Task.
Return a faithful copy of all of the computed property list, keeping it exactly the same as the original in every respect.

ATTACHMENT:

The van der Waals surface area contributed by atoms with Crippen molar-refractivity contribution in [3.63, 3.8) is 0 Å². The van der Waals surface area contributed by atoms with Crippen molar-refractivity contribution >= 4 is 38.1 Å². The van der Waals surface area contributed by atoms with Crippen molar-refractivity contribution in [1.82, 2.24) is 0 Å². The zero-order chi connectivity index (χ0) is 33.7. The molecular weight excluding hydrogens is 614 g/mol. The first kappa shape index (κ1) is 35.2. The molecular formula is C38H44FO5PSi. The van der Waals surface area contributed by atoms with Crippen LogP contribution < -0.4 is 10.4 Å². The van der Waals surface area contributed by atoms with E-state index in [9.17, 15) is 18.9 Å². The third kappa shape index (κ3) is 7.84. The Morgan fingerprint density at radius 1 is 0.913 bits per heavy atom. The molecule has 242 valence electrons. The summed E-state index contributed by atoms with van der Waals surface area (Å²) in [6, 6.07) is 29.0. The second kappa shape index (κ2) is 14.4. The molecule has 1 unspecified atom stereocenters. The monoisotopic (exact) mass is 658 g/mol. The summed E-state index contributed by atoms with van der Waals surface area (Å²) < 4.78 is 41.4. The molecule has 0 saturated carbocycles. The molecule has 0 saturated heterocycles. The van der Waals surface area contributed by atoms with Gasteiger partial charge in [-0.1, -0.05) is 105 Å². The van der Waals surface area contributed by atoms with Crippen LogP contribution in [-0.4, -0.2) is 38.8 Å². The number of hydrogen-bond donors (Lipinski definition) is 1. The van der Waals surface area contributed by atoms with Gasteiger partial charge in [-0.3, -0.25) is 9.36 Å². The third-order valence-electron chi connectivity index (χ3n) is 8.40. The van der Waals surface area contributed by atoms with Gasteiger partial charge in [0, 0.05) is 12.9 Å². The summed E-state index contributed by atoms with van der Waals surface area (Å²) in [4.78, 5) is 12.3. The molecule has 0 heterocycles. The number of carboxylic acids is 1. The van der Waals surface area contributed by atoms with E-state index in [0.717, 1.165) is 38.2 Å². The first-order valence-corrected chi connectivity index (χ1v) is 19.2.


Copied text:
The van der Waals surface area contributed by atoms with Crippen molar-refractivity contribution in [3.63, 3.8) is 0 Å². The van der Waals surface area contributed by atoms with Crippen molar-refractivity contribution >= 4 is 38.1 Å². The van der Waals surface area contributed by atoms with Crippen molar-refractivity contribution in [1.82, 2.24) is 0 Å². The zero-order chi connectivity index (χ0) is 33.7. The molecular weight excluding hydrogens is 614 g/mol. The first kappa shape index (κ1) is 35.2. The molecular formula is C38H44FO5PSi. The van der Waals surface area contributed by atoms with Crippen LogP contribution < -0.4 is 10.4 Å². The van der Waals surface area contributed by atoms with E-state index in [9.17, 15) is 18.9 Å². The third kappa shape index (κ3) is 7.84. The Morgan fingerprint density at radius 1 is 0.913 bits per heavy atom. The molecule has 242 valence electrons. The summed E-state index contributed by atoms with van der Waals surface area (Å²) in [6, 6.07) is 29.0. The second kappa shape index (κ2) is 14.4. The molecule has 1 unspecified atom stereocenters. The monoisotopic (exact) mass is 658 g/mol. The summed E-state index contributed by atoms with van der Waals surface area (Å²) < 4.78 is 41.4. The molecule has 0 saturated carbocycles. The molecule has 0 saturated heterocycles. The van der Waals surface area contributed by atoms with Gasteiger partial charge in [-0.1, -0.05) is 105 Å². The van der Waals surface area contributed by atoms with Crippen LogP contribution in [-0.4, -0.2) is 38.8 Å². The number of hydrogen-bond donors (Lipinski definition) is 1. The van der Waals surface area contributed by atoms with Gasteiger partial charge in [-0.3, -0.25) is 9.36 Å². The third-order valence-electron chi connectivity index (χ3n) is 8.40. The van der Waals surface area contributed by atoms with Gasteiger partial charge in [0, 0.05) is 12.9 Å². The summed E-state index contributed by atoms with van der Waals surface area (Å²) in [4.78, 5) is 12.3. The molecule has 0 heterocycles. The number of carboxylic acids is 1. The van der Waals surface area contributed by atoms with E-state index in [0.717, 1.165) is 38.2 Å². The first-order valence-corrected chi connectivity index (χ1v) is 19.2.